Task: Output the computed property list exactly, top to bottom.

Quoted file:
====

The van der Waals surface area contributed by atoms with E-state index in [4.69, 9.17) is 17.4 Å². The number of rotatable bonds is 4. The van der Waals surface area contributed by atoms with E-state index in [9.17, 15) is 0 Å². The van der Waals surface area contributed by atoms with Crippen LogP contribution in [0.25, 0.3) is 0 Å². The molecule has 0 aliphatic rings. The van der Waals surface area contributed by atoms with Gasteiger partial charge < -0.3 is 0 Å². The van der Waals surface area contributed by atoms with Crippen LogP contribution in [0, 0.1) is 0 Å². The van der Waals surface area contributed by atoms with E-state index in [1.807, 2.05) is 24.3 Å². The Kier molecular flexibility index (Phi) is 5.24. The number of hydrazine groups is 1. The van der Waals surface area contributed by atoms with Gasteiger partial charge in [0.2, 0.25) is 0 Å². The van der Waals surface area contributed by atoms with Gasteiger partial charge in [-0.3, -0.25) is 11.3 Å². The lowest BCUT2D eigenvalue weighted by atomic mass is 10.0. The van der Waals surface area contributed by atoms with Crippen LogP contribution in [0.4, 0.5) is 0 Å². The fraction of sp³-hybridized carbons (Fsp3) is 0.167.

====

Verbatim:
The van der Waals surface area contributed by atoms with E-state index in [4.69, 9.17) is 17.4 Å². The number of rotatable bonds is 4. The van der Waals surface area contributed by atoms with E-state index in [9.17, 15) is 0 Å². The van der Waals surface area contributed by atoms with Crippen LogP contribution in [0.25, 0.3) is 0 Å². The molecule has 0 aliphatic rings. The van der Waals surface area contributed by atoms with Gasteiger partial charge < -0.3 is 0 Å². The van der Waals surface area contributed by atoms with Crippen LogP contribution in [0, 0.1) is 0 Å². The van der Waals surface area contributed by atoms with E-state index in [1.807, 2.05) is 24.3 Å². The Kier molecular flexibility index (Phi) is 5.24. The number of hydrazine groups is 1. The van der Waals surface area contributed by atoms with Gasteiger partial charge in [0.2, 0.25) is 0 Å². The van der Waals surface area contributed by atoms with Gasteiger partial charge in [-0.3, -0.25) is 11.3 Å². The lowest BCUT2D eigenvalue weighted by atomic mass is 10.0. The van der Waals surface area contributed by atoms with Crippen LogP contribution in [0.4, 0.5) is 0 Å². The fraction of sp³-hybridized carbons (Fsp3) is 0.167.